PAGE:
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PDF (14 Pages): Counterfeiting Stock (Primer)

Article: Overstock attempts to uncover malicious naked shorts

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Overstock attempts to uncover malicious naked shorts

Keith Hahn

Dealbreaker, 25 April 2007

Patrick Byrne, the CEO of Overstock.com, is seeking $3.5bn in damages from 10 prime brokers for intentionally manipulating Overstock’s share price through naked shorting. The big names charged are Bear Stearns, Citigroup, Credit Suisse, Goldman Sachs, Merrill Lynch, and Morgan Stanley.

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Article: SEC seen shy on naked shorting

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SEC seen shy on naked shorting

Bloomberg, 23 April 2007

Critics of short-selling practices they deem abusive are up in arms over what they say is continued inaction by the Securities and Exchange Commission.
They say that the SEC delayed long-overdue reforms last month when it asked for more comments on proposals to tighten up exemptions to a rule intended to curb illegal “naked” short selling.

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Article: Bloomberg TV’s Special Report “Phantom Shares” (later nominated for an Emmy for Investigative Journalism)

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Bloomberg TV’s Special Report “Phantom Shares” (later nominated for an Emmy for Investigative Journalism)

PATRICK BYRNE, 05 April 2007

Bloomberg Television has produced a shocking 25 minute exposé showing how Wall Street rogues are exploiting a crack in the system to steal tens of billions of dollars from Americans. The Bloomberg piece starts by talking about Overstock (I make a brief appearance, as a guy just trying to be a good citizen), but goes on to describe a wildly illegal scheme that hurts thousands of companies and millions of Americans with stock accounts. This may turn into a financial scandal that makes Enron look like a Sunday picnic.

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Article: Cramer controversy: Did he manipulate market?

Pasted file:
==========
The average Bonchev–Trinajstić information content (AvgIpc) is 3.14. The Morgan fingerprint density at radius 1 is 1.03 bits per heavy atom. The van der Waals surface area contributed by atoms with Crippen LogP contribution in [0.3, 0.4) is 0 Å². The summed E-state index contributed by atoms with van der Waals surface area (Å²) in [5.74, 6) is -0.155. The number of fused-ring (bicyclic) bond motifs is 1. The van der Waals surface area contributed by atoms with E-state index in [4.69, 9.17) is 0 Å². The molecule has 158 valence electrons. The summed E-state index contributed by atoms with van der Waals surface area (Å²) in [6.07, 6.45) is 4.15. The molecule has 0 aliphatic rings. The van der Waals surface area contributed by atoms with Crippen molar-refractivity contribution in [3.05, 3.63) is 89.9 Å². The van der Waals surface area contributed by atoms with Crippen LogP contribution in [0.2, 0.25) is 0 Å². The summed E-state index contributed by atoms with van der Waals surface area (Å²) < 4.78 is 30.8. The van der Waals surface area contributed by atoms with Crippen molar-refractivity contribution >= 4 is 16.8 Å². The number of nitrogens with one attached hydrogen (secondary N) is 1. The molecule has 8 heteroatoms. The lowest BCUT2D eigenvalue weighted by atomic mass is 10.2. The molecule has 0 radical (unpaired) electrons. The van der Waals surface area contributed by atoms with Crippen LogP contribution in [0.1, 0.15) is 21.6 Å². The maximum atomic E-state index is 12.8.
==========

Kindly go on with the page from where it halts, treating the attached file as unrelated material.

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Cramer controversy: Did he manipulate market?

Daniel Pannone, The Signal, 26 March 2007

When I wrote the story about Jim Cramer two weeks ago, I had the feeling that it would not be the last time I mentioned him. However, I’m surprised how quickly Cramer provided me with controversy to criticize.

Cramer has recently gotten himself into trouble after he made comments that could be construed as a discussion of stock and market manipulation on a Wall Street Confidential video segment from thestreet.com.

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Article: Cramer vs. Cramer

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Cramer vs. Cramer

Henry Blodget, Slate, 22 March 2007

Jim Cramer and I had a bit of a tiff a few weeks ago, so some readers might view this column as just another round in that fight. Others might see it as the pot calling the kettle black, orschadenfreude. Think what you will—but as the author of a column about bad investment advice, I feel compelled to comment on what just might qualify as the worst financial counsel ever offered.

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Article: Jim Cramer Admits To Stock Manipulation When At Hedge Fund

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Jim Cramer Admits To Stock Manipulation When At Hedge Fund

Philip David, Seeking Alpha, 21 March 2007

My thanks to Trader Mike, who wrote a nice article on a subject we had been discussing all weekend on the member site as all the market manipulation of the past two days made me forget to talk about the evidence of market manipulation we uncovered last week.

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Article: Cramer bragged of manipulating stock prices

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Cramer bragged of manipulating stock prices

In an interview for a financial website, Jim Cramer, the extroverted host of CNBC’s “Mad Money,” boasted about manipulatin Cramer g stock prices when he was a Wall Street trader.

In a webcast on TheStreet.com that has been widely viewed on YouTube, Mr. Cramer spoke about bringing down the prices of a high-flying stock and admitted that his actions might have been illegal.
“A lot of times when I was short, I would create a level of activity beforehand that would drive the futures. . . . It’s a fun game,” he said in the interview with TheStreet.com’s executive editor Aaron Task.